Millions intended to be spent on the health needs of Eastern Cape residents have gone missing from d.
STRATEGIES to revitalise nursing education in South Africa was put in the spotlight at a recent Nursing Education conference.
Issues were debated around the number of nurses produced in the country and the quality of the healthcare they provide to communities.
Solutions were sought to improve the situation.
Health Minister Aaron Motsoaledi shared his concerns and visions on nursing education with delegates at the three-day conference at Emperors Palace in Johannesburg.
One of his suggestions concerned the provision of quality healthcare. Motsoaledi said nurses should be empowered to do more in terms of their work.
He referred to the example of how nurses used to be on the forefront in delivering babies, a role that has now been taken over by doctors.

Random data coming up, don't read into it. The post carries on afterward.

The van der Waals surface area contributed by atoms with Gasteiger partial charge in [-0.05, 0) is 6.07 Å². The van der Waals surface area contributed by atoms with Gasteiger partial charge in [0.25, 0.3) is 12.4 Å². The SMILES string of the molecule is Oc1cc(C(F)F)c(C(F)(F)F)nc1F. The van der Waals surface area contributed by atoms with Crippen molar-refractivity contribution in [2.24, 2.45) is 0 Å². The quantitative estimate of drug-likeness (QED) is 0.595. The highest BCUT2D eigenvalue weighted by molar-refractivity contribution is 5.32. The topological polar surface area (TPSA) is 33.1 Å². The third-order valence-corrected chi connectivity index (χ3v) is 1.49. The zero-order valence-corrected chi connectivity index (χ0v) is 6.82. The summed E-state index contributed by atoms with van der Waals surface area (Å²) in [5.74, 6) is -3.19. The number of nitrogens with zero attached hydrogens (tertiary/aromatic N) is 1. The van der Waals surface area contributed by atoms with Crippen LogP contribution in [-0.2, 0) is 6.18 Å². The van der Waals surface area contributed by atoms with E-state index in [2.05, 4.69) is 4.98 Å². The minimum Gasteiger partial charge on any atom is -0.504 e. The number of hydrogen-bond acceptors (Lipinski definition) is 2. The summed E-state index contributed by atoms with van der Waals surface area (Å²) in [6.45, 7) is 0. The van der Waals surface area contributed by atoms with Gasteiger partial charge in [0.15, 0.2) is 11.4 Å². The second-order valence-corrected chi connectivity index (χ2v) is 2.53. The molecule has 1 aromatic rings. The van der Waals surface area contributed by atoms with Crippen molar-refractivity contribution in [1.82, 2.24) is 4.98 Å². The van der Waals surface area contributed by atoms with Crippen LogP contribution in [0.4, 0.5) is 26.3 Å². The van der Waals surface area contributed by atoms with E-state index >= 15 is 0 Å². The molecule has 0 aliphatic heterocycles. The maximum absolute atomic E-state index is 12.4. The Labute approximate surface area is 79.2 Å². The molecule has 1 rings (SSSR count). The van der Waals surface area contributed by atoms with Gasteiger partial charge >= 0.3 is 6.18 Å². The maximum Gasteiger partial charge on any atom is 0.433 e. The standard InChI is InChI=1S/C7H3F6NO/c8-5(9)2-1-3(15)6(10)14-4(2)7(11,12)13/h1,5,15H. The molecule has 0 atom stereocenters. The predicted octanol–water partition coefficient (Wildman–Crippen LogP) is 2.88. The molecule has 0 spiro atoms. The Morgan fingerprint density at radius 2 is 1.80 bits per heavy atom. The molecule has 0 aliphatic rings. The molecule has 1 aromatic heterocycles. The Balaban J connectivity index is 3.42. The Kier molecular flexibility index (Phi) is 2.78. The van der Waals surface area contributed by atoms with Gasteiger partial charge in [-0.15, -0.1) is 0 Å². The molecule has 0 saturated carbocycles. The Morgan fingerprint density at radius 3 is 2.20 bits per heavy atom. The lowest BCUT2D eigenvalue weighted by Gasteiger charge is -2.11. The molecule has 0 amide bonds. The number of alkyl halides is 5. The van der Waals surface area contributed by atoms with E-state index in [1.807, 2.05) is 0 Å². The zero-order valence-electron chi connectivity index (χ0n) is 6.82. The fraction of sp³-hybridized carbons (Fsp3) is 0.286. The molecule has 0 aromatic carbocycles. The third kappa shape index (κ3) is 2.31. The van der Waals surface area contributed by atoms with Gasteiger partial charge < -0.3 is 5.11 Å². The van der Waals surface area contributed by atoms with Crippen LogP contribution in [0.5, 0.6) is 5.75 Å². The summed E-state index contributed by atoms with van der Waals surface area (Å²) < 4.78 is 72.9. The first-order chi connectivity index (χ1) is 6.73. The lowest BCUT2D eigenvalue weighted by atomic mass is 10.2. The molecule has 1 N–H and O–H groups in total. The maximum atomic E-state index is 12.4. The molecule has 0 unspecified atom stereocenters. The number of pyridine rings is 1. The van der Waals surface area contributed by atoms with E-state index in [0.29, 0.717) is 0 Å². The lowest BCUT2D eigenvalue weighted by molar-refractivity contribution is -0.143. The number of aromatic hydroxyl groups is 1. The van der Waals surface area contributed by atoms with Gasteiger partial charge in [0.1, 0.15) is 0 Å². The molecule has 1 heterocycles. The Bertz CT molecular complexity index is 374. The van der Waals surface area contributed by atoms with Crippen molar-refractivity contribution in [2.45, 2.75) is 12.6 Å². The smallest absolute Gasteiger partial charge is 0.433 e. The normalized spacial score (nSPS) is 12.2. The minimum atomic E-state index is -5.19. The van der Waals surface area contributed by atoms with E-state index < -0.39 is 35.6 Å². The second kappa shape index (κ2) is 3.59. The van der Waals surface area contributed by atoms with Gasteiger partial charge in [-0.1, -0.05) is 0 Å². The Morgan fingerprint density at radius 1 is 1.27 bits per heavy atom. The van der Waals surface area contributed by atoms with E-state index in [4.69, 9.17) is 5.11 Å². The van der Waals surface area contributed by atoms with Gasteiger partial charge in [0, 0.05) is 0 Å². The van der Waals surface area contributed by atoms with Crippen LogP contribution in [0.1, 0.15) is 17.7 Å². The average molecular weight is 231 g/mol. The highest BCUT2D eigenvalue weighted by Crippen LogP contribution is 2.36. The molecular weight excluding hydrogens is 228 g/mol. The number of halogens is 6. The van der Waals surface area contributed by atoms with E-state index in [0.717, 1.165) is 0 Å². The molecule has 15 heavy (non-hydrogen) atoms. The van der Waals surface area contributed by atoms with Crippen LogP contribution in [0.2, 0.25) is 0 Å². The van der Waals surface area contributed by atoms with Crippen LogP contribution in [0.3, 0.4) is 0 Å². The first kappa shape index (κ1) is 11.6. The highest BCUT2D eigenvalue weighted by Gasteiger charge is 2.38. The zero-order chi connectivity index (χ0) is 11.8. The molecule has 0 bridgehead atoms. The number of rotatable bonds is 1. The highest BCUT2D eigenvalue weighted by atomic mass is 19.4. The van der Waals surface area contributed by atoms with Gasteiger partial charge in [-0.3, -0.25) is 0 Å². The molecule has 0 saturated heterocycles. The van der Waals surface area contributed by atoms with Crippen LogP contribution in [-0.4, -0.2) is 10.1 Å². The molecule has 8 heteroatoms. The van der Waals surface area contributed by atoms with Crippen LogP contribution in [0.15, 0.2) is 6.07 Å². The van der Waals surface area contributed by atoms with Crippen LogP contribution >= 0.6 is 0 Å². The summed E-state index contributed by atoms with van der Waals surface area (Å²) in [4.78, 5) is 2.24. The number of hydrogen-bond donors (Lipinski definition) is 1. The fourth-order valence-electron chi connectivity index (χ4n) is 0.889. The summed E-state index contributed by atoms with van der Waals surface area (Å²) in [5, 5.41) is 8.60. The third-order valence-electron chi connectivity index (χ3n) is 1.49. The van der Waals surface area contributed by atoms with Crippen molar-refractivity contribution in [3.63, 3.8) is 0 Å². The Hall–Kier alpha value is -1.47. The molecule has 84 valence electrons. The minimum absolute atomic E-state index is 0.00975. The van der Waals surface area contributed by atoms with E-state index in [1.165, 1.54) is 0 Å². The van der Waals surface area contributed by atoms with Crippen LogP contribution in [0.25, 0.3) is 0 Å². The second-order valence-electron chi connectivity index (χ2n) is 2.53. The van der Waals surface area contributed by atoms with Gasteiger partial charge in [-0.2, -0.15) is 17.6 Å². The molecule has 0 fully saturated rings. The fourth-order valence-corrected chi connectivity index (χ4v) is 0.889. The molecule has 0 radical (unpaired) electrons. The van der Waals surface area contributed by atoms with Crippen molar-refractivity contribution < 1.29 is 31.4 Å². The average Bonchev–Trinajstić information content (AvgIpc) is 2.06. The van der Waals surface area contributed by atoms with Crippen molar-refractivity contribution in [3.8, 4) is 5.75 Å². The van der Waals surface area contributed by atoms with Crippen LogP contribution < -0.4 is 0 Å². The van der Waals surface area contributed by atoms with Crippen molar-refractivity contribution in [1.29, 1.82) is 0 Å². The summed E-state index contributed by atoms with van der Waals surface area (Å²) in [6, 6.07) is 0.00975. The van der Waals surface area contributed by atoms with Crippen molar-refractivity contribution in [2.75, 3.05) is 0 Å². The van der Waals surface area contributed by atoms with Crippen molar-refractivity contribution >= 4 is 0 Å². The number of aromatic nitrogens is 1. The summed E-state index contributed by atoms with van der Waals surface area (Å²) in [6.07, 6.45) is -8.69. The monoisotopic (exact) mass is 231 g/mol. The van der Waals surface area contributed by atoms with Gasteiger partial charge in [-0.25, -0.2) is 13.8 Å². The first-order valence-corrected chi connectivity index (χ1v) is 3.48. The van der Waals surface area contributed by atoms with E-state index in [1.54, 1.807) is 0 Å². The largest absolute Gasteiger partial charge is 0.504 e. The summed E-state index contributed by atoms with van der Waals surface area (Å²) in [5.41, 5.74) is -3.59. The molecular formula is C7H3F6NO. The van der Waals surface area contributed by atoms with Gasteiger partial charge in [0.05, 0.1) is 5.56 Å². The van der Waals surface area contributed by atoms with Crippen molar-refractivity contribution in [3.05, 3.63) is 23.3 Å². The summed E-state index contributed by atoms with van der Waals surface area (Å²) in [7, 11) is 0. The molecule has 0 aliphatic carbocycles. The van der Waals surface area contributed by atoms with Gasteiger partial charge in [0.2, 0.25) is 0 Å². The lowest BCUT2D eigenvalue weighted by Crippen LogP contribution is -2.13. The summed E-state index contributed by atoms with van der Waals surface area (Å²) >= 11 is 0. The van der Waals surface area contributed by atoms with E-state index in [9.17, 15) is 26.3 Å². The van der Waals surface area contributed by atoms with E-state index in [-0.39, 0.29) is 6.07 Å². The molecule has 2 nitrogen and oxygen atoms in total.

Motsoaledi challenged the Nursing Education Association (NEA) on the role it sees itself playing in developing practical solutions to concerns raised in the maternal death reports.
NEA president Sharon Vasuthevan said: "The transformation of nursing education will mean the transformation of health services.
"The establishment of a coordinated nursing education system, based on best practices, will enable nurse educators to deliver services that respond to the needs of South African society and communities."